by Andrew Cromwell
Life is full of moments of great joy and celebration as well as moments of great sadness and mourning. If you haven’t had both intensely good days and bad days, then you just haven’t lived long enough! Wait a few more days and you’ll see what I mean.
But there are also moments of great doubt and distress. These “in-between” moments generally occur in-between the joy and the sadness. Life is full of “in-betweens”. I would argue that “in-betweens” actually make up most of our life. We tend to remember the highs (graduations, promotions, anniversaries) and the lows (flunked tests, the time we were fired, the ugly divorce), but we live daily life somewhere in the middle (eternal study sessions, the daily grind, the daily grind).
Because so much of life is made up of “in-betweens”, what matters most is not how we deal with the up and downs but instead how we deal with the day to day. That is not to say how we respond to the mountains and valleys of life is unimportant, for these moments are pivotal. But because these highs and lows of life come infrequently compared to the everyday in-between, it is the way we live in the in-between that actually defines our response to the wonderful and terrible moments of life.
On our calendar, today is the Saturday before Easter. It is the day after Jesus’ crucifixion and death. It is the day before His resurrection. It is an in-between day. It is a day when Jesus’ followers faced doubt and discouragement. They had watched their Hope was nailed to the Cross and now they wondered if it was all a pipe dream. Jesus Himself had told them, “tonight you will all fall away on account of me, for it is written, ‘I will strike the shepherd, and the sheep of the flock will be scattered.’”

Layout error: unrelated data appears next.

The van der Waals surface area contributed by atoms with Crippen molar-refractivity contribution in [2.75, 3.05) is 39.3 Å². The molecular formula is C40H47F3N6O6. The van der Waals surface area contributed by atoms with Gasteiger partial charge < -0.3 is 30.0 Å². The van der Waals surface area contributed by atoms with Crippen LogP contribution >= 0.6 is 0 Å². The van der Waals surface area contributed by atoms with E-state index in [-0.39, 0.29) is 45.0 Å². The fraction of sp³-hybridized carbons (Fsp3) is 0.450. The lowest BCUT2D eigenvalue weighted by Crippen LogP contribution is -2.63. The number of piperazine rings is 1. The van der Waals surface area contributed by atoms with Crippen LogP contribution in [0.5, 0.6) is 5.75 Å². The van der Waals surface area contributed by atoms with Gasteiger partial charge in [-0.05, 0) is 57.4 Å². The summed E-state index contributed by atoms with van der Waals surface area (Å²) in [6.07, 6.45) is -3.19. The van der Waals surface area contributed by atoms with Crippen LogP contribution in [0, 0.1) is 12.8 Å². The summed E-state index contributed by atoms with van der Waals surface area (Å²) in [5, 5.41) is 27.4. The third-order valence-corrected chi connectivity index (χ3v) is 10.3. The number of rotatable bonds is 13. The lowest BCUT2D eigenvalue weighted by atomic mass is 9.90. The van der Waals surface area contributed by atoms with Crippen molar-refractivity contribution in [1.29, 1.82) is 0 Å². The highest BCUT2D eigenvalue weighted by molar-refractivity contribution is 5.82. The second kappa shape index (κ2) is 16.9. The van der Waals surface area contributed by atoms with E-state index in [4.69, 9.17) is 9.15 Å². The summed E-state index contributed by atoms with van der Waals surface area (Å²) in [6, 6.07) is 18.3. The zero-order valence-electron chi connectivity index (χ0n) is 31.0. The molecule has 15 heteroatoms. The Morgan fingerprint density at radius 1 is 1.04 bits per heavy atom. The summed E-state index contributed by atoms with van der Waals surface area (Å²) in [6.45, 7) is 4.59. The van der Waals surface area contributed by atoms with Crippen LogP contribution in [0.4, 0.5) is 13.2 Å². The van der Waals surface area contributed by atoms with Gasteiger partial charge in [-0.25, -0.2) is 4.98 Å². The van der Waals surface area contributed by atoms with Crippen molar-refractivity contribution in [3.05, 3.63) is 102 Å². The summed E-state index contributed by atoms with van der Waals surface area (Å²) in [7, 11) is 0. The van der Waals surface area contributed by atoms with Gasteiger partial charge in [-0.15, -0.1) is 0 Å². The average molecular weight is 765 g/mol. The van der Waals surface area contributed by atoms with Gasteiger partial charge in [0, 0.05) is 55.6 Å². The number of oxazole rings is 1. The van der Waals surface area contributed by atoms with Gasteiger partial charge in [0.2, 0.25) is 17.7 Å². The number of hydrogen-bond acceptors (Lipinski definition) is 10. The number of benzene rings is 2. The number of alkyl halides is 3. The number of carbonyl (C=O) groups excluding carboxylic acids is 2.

Saturday was a difficult day. It was an unprecedented day for the disciples. And while the Biblical account does not give us much information on what they did during this in-between day, it is safe to assume that they gathered together and worshipped just as they had every other Saturday before. For them, Saturday was a day of rest, worship and prayer. So what did they do on that day that was the worst day of their lives? They rested, worshipped and prayed.
I have no doubt that their prayers were tear-filled and perhaps even anger laden. They didn’t understand and they didn’t know exactly what to do. They were in uncharted territory. But what they did was what they had done in every other in-between day, they talked to God about it. And because they did, they were in the right place to receive the news about Christ’s resurrection.
You and I would be wise to follow this same strategy in our own lives. Establishing a routine of worship and prayer in the in-between will carry us through the worst days and it will prepare us for our best days. It starts with today and it can be as simple as a conversation with Father God.